Our Underachieving Colleges

by Harry on May 14, 2018

At the end of the semester I ask students in my smaller classes to talk for 2 minutes about what they think they have learned. This semester, for the first time, I asked them to write out their reflections before we met, and then just talk for a minute or two in class. This produced a great deal more reflection than usual (and a lot of online interaction, which seems, among other things, to have committed me to hosting a couple of reunions next year). The class was on Values and Education, with the central text being Dilemmas of Educational Ethics: Cases and Commentaries.

Ryan Michaelson asked me for a spring break reading recommendation about higher education and, as always when faced with that request, I recommended Derek Bok’s Our Underachieving Colleges. Here’s an excerpt from his reflection (used with his permission):

For the past 20 years, I thought that simply showing up to class and doing the assigned work would develop me as individual. It could definitely be said that I was being naive or ignorant but to be fair I feel that this how most children are raised. You go to school, get good grades, go to college, get a diploma, and then get a good job. That is the traditional story of development as a person. After reading Derek Bok’s book though, the inklings of doubt that many college students, myself included, have about college and education were finally put into words. Not to sound dramatic but reading Our Underachieving Colleges, for me, laid the final foundational pieces of a new outlook that had been slowly developed throughout the semester.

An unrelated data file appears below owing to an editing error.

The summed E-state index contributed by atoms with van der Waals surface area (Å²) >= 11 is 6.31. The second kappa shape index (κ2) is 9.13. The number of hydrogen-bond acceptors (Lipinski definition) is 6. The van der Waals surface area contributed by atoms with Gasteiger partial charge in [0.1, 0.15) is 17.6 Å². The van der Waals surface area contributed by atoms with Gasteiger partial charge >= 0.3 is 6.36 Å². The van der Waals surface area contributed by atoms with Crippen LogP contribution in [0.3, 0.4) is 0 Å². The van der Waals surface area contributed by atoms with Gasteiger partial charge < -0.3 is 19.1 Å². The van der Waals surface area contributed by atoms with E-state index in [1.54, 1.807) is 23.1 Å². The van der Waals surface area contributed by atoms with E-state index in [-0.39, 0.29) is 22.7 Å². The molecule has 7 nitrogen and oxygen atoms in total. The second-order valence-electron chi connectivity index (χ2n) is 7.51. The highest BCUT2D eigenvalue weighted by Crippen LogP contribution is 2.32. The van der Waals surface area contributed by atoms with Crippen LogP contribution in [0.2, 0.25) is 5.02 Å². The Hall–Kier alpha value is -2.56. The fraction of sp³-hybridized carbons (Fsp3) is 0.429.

Not to sound dramatic, but a decade ago Our Underachieving Colleges had similarly powerful impact on me; it has been a major inspiration for me in my practice as a teacher ever since. I long ago promised CB that I’d write a review. It’s a bit late for that, but my student’s comment, especially coming at the end of that particular class, prompted me to give it (yet) another look and think about what I had learned from it. Here’s the somewhat stream-of-consciousness upshot.

Our Underachieving Colleges is about exactly what the title suggests. The claim is simply that, under existing budgetary conditions, we could be producing more learning than we do if we had a better understanding of how to teach well; and a better understanding is not enormously costly to get. The tone is, as befits someone who was President of Harvard for such a long time, moderate, and not at all accusatory: he understands that getting faculty to change their behavior is not likely to be accomplished by someone in his position through haranguing.